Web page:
3 Good Reasons (and 1 Bad One) Why I Don't Buy Into Your Conspiracy Theories
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Recently, a freelance writer sent a note to our editorial staff: "Perhaps I am stating the obvious," he wrote, "but AlterNet certainly appears quite hostile, in a kind of blanket sense, to any story labeled ‘conspiracy.' I am curious and eager to understand why."
It's a question that frequently pops up in readers' comments on our stories, and the most common conclusion they draw is that our writers are in on the conspiracy; if they weren't an active part of the cover-up, how could they possibly fail to see the outlines of such an obvious plot as (insert obvious plot here)?
I can only answer the question for myself, but I imagine it's the same answer many in the progressive media would offer. I've never felt pressure from above to "debunk" any particular theory, and, contrary to popular belief in some circles, am not in the employ of some murky organization that seeks to silence those brave enough to fight for the "truth."
To the degree that I am hostile towards conspiracism (the reality is that I find it fascinating as a sociological phenomenon -- like other forms of mythology), I can offer four reasons for the skepticism -- three are sound, one is not. The one that is not is, however, a matter of human nature.
Evidence and 'Evidence'
Conspiracists often suggest that the evidence for their theory is overwhelming, but on critical inspection, it simply doesn't stand up. I've approached conspiracy theories with an open mind and have found them to begin with a conclusion and work backward to "prove" its veracity.
So, the simplest reason for my own skepticism towards conspiracy theories is that in my experience, the dots their proponents connect and hold up as "proof" have invariably turned out to be as substantial as vapor.
In his classic 1964 essay, " The Paranoid Style in American Politics," political scientist Richard Hofstadter wrote:
… One of the impressive things about paranoid literature is the contrast between its fantasied conclusions and the almost touching concern with factuality it invariably shows. It produces heroic strivings for evidence to prove that the unbelievable is the only thing that can be believed. … Respectable paranoid literature not only starts from certain moral commitments that can indeed be justified but also carefully and all-but-obsessively accumulates "evidence." The difference between this "evidence" and that commonly employed by others is that it seems less a means of entering into normal political controversy than a means of warding off the profane intrusion of the secular political world. The paranoid seems to have little expectation of actually convincing a hostile world, but he can accumulate evidence in order to protect his cherished convictions from it.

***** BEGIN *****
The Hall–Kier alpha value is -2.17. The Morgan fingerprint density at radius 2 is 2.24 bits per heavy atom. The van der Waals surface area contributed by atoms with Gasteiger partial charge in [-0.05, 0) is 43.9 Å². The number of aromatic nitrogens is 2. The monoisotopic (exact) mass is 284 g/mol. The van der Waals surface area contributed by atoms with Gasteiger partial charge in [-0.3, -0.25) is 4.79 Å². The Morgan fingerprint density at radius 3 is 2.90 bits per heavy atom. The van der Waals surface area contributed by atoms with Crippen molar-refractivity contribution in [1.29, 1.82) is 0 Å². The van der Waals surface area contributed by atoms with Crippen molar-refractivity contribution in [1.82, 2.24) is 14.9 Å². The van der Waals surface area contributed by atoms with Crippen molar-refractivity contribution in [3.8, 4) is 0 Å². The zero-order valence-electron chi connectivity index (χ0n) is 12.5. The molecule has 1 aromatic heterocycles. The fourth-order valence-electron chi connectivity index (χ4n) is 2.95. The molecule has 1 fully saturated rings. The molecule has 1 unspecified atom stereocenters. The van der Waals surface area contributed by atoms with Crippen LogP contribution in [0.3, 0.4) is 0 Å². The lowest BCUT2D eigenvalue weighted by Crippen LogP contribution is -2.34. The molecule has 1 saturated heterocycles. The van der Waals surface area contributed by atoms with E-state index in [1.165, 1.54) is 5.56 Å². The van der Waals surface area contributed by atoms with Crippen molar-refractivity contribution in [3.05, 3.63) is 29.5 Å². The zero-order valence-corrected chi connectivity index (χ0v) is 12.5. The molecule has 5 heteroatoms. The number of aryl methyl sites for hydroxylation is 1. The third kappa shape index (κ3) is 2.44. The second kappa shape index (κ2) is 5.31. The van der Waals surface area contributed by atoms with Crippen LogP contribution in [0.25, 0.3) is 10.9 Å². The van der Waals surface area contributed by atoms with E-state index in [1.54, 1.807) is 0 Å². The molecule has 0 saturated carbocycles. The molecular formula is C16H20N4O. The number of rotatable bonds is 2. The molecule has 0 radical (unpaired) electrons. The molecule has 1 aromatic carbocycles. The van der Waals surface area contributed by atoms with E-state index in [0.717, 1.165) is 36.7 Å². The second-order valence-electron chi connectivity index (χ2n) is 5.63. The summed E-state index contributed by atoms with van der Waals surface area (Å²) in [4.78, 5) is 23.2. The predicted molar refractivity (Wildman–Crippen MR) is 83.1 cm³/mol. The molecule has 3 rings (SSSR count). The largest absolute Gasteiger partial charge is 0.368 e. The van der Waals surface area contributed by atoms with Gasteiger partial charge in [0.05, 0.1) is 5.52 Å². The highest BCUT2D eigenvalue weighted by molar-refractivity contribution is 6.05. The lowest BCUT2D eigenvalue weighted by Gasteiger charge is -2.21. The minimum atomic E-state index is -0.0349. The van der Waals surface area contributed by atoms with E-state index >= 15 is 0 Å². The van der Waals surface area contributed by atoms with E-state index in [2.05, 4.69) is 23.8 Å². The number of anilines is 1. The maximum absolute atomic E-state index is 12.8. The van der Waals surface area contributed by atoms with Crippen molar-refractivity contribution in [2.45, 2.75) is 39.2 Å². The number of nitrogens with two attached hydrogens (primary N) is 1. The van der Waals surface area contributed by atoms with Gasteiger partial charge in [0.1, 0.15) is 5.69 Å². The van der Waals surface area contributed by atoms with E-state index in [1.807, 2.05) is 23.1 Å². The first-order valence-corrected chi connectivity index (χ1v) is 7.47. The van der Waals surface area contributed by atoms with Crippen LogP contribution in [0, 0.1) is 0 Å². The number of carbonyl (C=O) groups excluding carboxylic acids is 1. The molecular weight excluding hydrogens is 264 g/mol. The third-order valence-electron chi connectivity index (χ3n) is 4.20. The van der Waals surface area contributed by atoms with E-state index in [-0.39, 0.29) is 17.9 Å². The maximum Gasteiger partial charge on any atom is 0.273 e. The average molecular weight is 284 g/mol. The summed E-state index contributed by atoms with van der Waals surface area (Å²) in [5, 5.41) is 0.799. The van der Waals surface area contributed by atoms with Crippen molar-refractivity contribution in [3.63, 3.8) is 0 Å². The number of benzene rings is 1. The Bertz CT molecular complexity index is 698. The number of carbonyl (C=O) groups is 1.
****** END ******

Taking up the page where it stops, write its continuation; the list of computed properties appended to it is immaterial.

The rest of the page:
So it has been with 9/11 conspiracy theories -- those with which I'm most familiar. The supposedly water-tight "evidence" that 9/11 was an "inside job falls into one of three categories.
Eyewitness accounts and early press press reports that cast doubt on the sequence of events that day are common, but it's well known that eyewitness testimony during a traumatic event and stories rushed to press in the heat of a huge breaking story are unreliable and often conflicting.
Do I know why a BBC broadcast that announced the collapse of World Trade Center Tower 7 bore a time stamp suggesting it was aired 26 minutes before the building fell? No, I don't, but I don't believe the U.S. government -- or whoever was really behind 9/11 -- would blow its cover by tipping off the BBC.